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The Disturbing Criminal Minds Episode That Upsets Canadian Fans

The agents of the Behavioral Analysis Unit (BAU) on CBS' hit crime procedural Criminal Minds deal with some of the most dark and disturbing cases of any crime-fighting squad on TV. Over the course of the show, we've seen human marionettes, child abductors straight out of a twisted fairy tale, and an unknown subject (unsub) who used rabies-infected victims to kill for him. And considering there are literally hundreds of episodes in the series, that's a lot of disturbing content!

It should come as no surprise, then, to hear that the show hasn't always gotten it right when it comes to the sensitive subject-matter they frequently handle. There are moments on the show that haven't aged well, and then there are episodes that really just cross the line in their portrayal of the cases and subjects at hand. One storyline in particular managed to not just drop the ball with how it handled a murderer with intellectual disabilities, but also with how it portrayed the way law enforcement is handled in the Great White North.

The two-episode event "To Hell ... and Back" is regarded as one of the most disturbing stories the series has ever done due to its high body count and extremely grim circumstances. Add cultural ignorance to the storyline's list of sins. There's one moment in particular from this grim-fest that had Canadian fans on Reddit angry over how their country was portrayed.

Criminal Minds fans find 'To Hell ... and Back' to be problematic for many reasons

In "To Hell ... and Back," the BAU team is trying to solve the mystery of who is abducting at-risk people from the streets of Detroit and bringing them across the border to Canada. Their investigation eventually leads them to the Ontario farm of Mason Turner (Garret Dillahunt). Once there, the team learns that Mason has full-body paralysis and has been making his brother Lucas (Paul Rae), who has an intellectual disability, abduct people and harvest their spinal fluid as part of Mason's attempt to find a cure for his condition.

After a long investigation, the team tracks down Lucas, who is holding the latest victim hostage in a cellar. The BAU agents get the victim to safety and almost immediately afterward, a tactical unit from the local police storm into the cellar and shoot Lucas to death.

The way the show handled the character of Lucas didn't sit well with Redditor u/weewoowah36. They started a thread on the subject, in which they criticized the BAU team for acting "aggressive and mean to them despite them saying that the unsub ... doesn't fully understand what they're doing." They went on to add, "Like instead of pointing guns at them and shouting/ pushing them to the floor etc why don't they speak to them more softly and sensitively? Seems really cruel and unnecessary."

Another user, u/queen-but-uncrowned, pointed out that in the case of Lucas "it was the SWAT team that shot him," and that Agent Derek Morgan (Shemar Moore) was yelling at them to stop. This didn't prove much of an excuse, however. The show's choice to have the Canadian police force immediately use lethal force against Lucas didn't sit right with one user, who felt it seriously misrepresented how things are done up there.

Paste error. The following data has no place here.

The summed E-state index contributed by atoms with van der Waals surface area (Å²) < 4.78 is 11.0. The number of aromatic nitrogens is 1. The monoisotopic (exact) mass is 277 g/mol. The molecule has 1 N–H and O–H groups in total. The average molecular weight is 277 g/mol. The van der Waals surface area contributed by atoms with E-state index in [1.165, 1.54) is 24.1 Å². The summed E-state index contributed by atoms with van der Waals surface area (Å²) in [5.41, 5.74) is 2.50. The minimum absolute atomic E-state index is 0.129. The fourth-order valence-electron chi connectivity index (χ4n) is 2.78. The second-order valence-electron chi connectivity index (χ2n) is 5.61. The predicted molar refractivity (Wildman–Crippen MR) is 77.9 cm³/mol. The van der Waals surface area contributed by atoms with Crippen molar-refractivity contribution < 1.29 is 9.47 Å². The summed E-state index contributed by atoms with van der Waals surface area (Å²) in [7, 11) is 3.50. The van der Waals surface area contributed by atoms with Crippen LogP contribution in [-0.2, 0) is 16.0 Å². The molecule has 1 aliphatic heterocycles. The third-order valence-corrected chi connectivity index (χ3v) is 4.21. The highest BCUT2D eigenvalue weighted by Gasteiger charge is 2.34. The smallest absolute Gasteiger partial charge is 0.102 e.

Some believe the episode misrepresented Canadian law enforcement

Responding to u/queen-but-uncrowned, user u/mccabebabe had strong words for the way Lucas' death played out: "don't even get me started on that bulls***. Canadian police were so terribly misrepresented in this s***hole of an episode ... "

After being asked to elaborate, u/mccabebabe went deep into what they perceived to be inaccuracies about the depiction. They began by noting, "The show portrayed the SWAT team as shooting up poor Lucas [Turner]. That is just NOT how it's done here. They knew he was unarmed, and that he was mentally challenged [sic] and they just would not have gone in there guns ablazing like a bunch of trigger happy yahoos. That made me so effin' angry."

They went on to add, "My husband was a cop before he retired. 22 years on the force and he only ever drew his gun twice, never shot it ... This crappy episode made it look like the [Ontario Provincial Police] are a bunch of hot dogging cowboys who can't wait to empty their clips at the first available opportunity."

As for what actually would have happened, u/mccabebabe believes, "They would've spoken to him; they would have tried to talk him down, assure him he wasn't in any danger etc." While police brutality is a problem in Canada, especially for indigenous communities (via Yellowhead Institute), it sounds like u/mccabebabe's personal experience led them to question how the show portrayed this particular set of circumstances.

Considering how many elements of the story fans of the series found objectionable, it looks like "To Hell ... and Back" is in the running for most controversial Criminal Minds episode ever.